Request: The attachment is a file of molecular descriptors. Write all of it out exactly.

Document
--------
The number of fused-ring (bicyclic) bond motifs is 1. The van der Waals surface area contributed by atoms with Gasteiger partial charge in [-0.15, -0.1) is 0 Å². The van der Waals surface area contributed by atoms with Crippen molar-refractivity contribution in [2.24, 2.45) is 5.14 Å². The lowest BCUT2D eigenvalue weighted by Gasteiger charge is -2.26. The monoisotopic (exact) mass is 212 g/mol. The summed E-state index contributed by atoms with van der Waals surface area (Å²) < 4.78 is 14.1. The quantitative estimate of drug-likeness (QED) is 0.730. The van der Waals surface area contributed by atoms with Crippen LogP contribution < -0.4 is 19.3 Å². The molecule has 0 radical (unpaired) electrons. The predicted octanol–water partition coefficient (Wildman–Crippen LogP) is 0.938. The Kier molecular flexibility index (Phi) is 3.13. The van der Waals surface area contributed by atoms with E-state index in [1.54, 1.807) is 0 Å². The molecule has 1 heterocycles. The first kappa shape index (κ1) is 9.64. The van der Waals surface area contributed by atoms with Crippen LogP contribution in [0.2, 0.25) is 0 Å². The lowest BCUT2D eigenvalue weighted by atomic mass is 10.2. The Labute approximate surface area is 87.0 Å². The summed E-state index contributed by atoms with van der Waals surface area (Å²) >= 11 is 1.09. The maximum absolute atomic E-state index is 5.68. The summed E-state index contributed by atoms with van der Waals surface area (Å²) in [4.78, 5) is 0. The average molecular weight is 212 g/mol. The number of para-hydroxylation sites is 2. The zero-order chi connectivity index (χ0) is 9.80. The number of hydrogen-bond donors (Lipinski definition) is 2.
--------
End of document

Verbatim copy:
The number of fused-ring (bicyclic) bond motifs is 1. The van der Waals surface area contributed by atoms with Gasteiger partial charge in [-0.15, -0.1) is 0 Å². The van der Waals surface area contributed by atoms with Crippen molar-refractivity contribution in [2.24, 2.45) is 5.14 Å². The lowest BCUT2D eigenvalue weighted by Gasteiger charge is -2.26. The monoisotopic (exact) mass is 212 g/mol. The summed E-state index contributed by atoms with van der Waals surface area (Å²) < 4.78 is 14.1. The quantitative estimate of drug-likeness (QED) is 0.730. The van der Waals surface area contributed by atoms with Crippen LogP contribution < -0.4 is 19.3 Å². The molecule has 0 radical (unpaired) electrons. The predicted octanol–water partition coefficient (Wildman–Crippen LogP) is 0.938. The Kier molecular flexibility index (Phi) is 3.13. The van der Waals surface area contributed by atoms with E-state index in [1.54, 1.807) is 0 Å². The molecule has 1 heterocycles. The first kappa shape index (κ1) is 9.64. The van der Waals surface area contributed by atoms with Crippen LogP contribution in [0.2, 0.25) is 0 Å². The lowest BCUT2D eigenvalue weighted by atomic mass is 10.2. The Labute approximate surface area is 87.0 Å². The summed E-state index contributed by atoms with van der Waals surface area (Å²) >= 11 is 1.09. The maximum absolute atomic E-state index is 5.68. The summed E-state index contributed by atoms with van der Waals surface area (Å²) in [4.78, 5) is 0. The average molecular weight is 212 g/mol. The number of para-hydroxylation sites is 2. The zero-order chi connectivity index (χ0) is 9.80. The number of hydrogen-bond donors (Lipinski definition) is 2.